What We Do:
The Duke Campus Farm is a one-acre working farm owned and operated by Duke University that provides sustainably-grown produce and food systems education for Duke and its surrounding communities. More important than the thousands of pounds of food that we grow, however, are the opportunities the farm provides for engaging and reimagining the ways we cultivate, access, value, and think about food. Our mission is to catalyze positive change in the food system.
The farm runs year-round curricular and co-curricular programming, open community workdays, and educational workshops - both on campus and at our farm in the Duke Forest - while delivering produce to Duke Marketplace, Duke programs, and over 100 community members annually through our Community Supported Agriculture (CSA) program. Each year, the farm hires students across undergraduate and graduate levels and from various disciplinary backgrounds at Duke to support daily farm operations, engage in weekly farm curriculum, facilitate community workdays, and grow and harvest the produce distributed to our partners and community.
The Duke Campus Farm is proud to teach credit-bearing courses that engage traditional teachings and experiential learning. Through programs like Duke Immerse, Duke Engage, and Bass Connections, the farm works with faculty and students across wide-ranging disciplines to create a dynamic teaching space and bridge the gap between the farm and the classroom.
Undergraduate, graduate and professional school students can get involved with the Duke Campus Farm by volunteering at a Community Workday, working and learning as part of our farm crew, proposing on-farm research in any discipline or signing up for one of our course offerings or workshops.
Learn more about our program in past annual reports below:
Why We Do It:
DCF’s aim has never been to grow all the food for Duke’s dining halls or to train future agricultural specialists. Rather, we are a “big tent” organization that tries to inspire the widest possible audience to create positive change in the food system, and to bring a critical food systems lens to the ways they work and live. We hope those who engage with the farm come away with new understandings of what it takes to grow food, with renewed relationships with the land and each other, and with new opportunities to consider the ways we cultivate, access, value, and think about food.
History of the Farm
The Duke Campus Farm is a one-acre, working farm dedicated to catalyzing positive change in the ways we grow, eat, and think about food. By using sustainable methods to grow fruits and vegetables, we provide a living laboratory for all things food-related at Duke.
In Spring 2010, Dr. Charlotte Clark of the Nicholas School of the Environment taught a “Food and Energy” survey course. Student teams adopted client projects focused on various topical areas. One group of students led by founding farm manager (then-student) Emily Sloss partnered with the Duke Forest to answer the question “Could Duke have a campus farm?” The students scoped sites, interviewed campus and community stakeholders, and produced a feasibility study that soon grew into the early business and site plan for the Duke Campus Farm. November 2010 marked the beginning of a one-year, one-acre pilot project, when students (including Emily McGinty) and supporting staff, faculty, and community members broke ground to plant a winter cover crop. The first spring harvest took place in April 2011. In August 2011, the first full-time farm manager (Sloss) was hired, supported by Sustainable Duke and Duke Dining. An additional full-time Farm Fellowship position was created in 2012 with funding from The Duke Endowment. In its first few years, the campus farm focused on selling produce to Duke Dining, creating a 20-30 share CSA program in the summer seasons, and hosting hands-on educational workshops (i.e. canning and preserving, corn genetics and politics, mushroom inoculation) in addition to hosting various academic classes for tours and visits.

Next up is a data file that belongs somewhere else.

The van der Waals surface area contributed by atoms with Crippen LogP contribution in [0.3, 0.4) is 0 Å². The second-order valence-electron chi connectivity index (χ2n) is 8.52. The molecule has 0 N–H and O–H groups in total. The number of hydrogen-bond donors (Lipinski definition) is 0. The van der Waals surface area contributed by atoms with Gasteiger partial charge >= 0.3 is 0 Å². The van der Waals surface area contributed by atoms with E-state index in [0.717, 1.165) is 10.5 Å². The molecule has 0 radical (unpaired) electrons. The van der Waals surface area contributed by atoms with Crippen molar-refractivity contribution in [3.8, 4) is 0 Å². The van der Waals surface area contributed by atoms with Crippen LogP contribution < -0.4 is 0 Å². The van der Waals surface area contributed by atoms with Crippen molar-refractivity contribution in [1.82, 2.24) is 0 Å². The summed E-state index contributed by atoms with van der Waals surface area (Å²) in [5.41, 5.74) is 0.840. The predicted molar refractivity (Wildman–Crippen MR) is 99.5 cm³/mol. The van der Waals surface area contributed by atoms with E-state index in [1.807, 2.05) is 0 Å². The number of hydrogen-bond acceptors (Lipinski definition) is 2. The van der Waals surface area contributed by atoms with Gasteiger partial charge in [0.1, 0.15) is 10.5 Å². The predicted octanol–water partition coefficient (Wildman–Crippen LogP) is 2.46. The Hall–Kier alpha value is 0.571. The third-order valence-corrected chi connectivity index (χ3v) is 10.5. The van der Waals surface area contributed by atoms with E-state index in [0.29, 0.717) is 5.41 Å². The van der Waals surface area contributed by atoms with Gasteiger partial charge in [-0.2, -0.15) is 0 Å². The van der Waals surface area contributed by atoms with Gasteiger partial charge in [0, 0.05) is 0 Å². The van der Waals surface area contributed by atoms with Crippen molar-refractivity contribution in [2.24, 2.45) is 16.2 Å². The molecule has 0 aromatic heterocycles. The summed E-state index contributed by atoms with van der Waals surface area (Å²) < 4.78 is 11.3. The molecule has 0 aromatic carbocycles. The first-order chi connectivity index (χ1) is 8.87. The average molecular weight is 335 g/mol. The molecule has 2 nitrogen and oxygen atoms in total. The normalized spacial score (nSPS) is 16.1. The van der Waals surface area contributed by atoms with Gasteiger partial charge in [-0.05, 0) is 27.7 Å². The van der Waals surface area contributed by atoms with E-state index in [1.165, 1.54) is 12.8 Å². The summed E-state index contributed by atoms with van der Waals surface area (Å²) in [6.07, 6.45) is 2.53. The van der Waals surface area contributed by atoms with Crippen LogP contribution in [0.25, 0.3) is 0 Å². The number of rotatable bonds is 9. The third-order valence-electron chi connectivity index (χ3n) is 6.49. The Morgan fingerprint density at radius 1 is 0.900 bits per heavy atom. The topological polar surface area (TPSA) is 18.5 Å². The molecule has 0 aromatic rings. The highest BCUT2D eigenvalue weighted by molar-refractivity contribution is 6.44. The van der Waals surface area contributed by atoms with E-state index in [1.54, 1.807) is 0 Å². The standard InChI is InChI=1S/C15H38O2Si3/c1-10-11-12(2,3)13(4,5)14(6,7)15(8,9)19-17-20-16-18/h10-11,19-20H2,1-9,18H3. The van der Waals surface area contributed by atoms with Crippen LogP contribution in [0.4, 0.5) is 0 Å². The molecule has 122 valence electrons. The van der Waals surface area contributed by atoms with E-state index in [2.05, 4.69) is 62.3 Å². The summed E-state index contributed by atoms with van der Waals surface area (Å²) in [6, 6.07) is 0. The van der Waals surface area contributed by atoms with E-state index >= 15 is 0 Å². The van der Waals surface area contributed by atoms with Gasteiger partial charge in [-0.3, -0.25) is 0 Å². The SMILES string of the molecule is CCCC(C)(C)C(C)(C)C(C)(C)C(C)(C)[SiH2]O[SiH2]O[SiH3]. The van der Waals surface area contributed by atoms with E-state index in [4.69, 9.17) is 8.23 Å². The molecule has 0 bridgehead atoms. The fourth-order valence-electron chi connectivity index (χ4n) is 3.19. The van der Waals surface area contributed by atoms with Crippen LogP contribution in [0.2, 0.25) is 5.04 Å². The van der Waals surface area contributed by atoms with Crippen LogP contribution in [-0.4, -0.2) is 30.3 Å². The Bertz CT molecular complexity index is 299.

A major leadership transition and strategic planning exercise in spring 2014 brought the farm into a new era. Saskia Cornes, having wrapped up a Phd in Literature at Columbia University and an agroecology certificate at UC Santa Cruz, arrived at DCF and immediately began to build more robust farm systems and academic connections and collaborations to ensure the farm was not only producing high-quality produce, but that it aligned firmly with the University’s core mission: to educate students.
DCF’s grant-funded farm fellowship turned into a full-time university-funded position in fall 2015, bringing the University-supported, full-time, staff total to 2 including a farm manager/program director and an assistant program manager (Emily McGinty). In an effort to ensure that a vibrant, well-run growing space remained at the heart of DCF’s educational programs, DCF staff created a two-year Production Manager position (Luke Howerter, now at Ten Mothers Farm) in Spring 2016. In Spring 2018, we transitioned this position to a Field Education Manager position (Leslie Wolverton), which encompasses the responsibilities of a Production Manager with additional on-farm education responsibilities. In Spring 2019, we hired our first Program Assistant (Melissa Keeney) to support our growing programming and share our mission and vision with a broader community. The farm now operates with four full-time staff and up to 11 student crew members. The farm has expanded its CSA to 100 members annually, offerings and is building new relationships with food vendors on campus. Program staff continue to work hard developing new curriculum and collaborations across many university institutes, programs, and departments.
Explore more history of the land we are on through this Esri Story Map: